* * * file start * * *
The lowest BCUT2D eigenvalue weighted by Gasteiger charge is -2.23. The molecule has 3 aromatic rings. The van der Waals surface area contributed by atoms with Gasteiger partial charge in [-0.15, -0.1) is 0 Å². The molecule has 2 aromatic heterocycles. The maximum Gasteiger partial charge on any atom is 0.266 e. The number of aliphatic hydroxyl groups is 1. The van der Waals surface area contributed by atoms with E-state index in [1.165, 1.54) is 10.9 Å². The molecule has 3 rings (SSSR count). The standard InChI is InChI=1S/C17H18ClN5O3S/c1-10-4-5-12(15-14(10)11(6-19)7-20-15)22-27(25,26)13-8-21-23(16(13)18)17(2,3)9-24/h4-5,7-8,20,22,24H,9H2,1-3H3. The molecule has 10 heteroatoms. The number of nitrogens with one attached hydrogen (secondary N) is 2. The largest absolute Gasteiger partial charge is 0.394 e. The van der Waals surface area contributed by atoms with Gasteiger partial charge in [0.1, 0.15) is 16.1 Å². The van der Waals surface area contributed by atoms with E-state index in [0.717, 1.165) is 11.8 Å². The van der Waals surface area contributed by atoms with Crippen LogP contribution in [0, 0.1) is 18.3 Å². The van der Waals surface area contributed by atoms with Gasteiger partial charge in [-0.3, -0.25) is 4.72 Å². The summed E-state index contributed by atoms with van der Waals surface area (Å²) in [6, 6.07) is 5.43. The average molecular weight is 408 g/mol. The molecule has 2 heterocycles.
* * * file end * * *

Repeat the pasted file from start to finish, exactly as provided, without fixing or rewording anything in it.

The lowest BCUT2D eigenvalue weighted by Gasteiger charge is -2.23. The molecule has 3 aromatic rings. The van der Waals surface area contributed by atoms with Gasteiger partial charge in [-0.15, -0.1) is 0 Å². The molecule has 2 aromatic heterocycles. The maximum Gasteiger partial charge on any atom is 0.266 e. The number of aliphatic hydroxyl groups is 1. The van der Waals surface area contributed by atoms with E-state index in [1.165, 1.54) is 10.9 Å². The molecule has 3 rings (SSSR count). The standard InChI is InChI=1S/C17H18ClN5O3S/c1-10-4-5-12(15-14(10)11(6-19)7-20-15)22-27(25,26)13-8-21-23(16(13)18)17(2,3)9-24/h4-5,7-8,20,22,24H,9H2,1-3H3. The molecule has 10 heteroatoms. The number of nitrogens with one attached hydrogen (secondary N) is 2. The largest absolute Gasteiger partial charge is 0.394 e. The van der Waals surface area contributed by atoms with Gasteiger partial charge in [0.1, 0.15) is 16.1 Å². The van der Waals surface area contributed by atoms with E-state index in [0.717, 1.165) is 11.8 Å². The van der Waals surface area contributed by atoms with Crippen LogP contribution in [0, 0.1) is 18.3 Å². The van der Waals surface area contributed by atoms with Gasteiger partial charge in [-0.3, -0.25) is 4.72 Å². The summed E-state index contributed by atoms with van der Waals surface area (Å²) in [6, 6.07) is 5.43. The average molecular weight is 408 g/mol. The molecule has 2 heterocycles.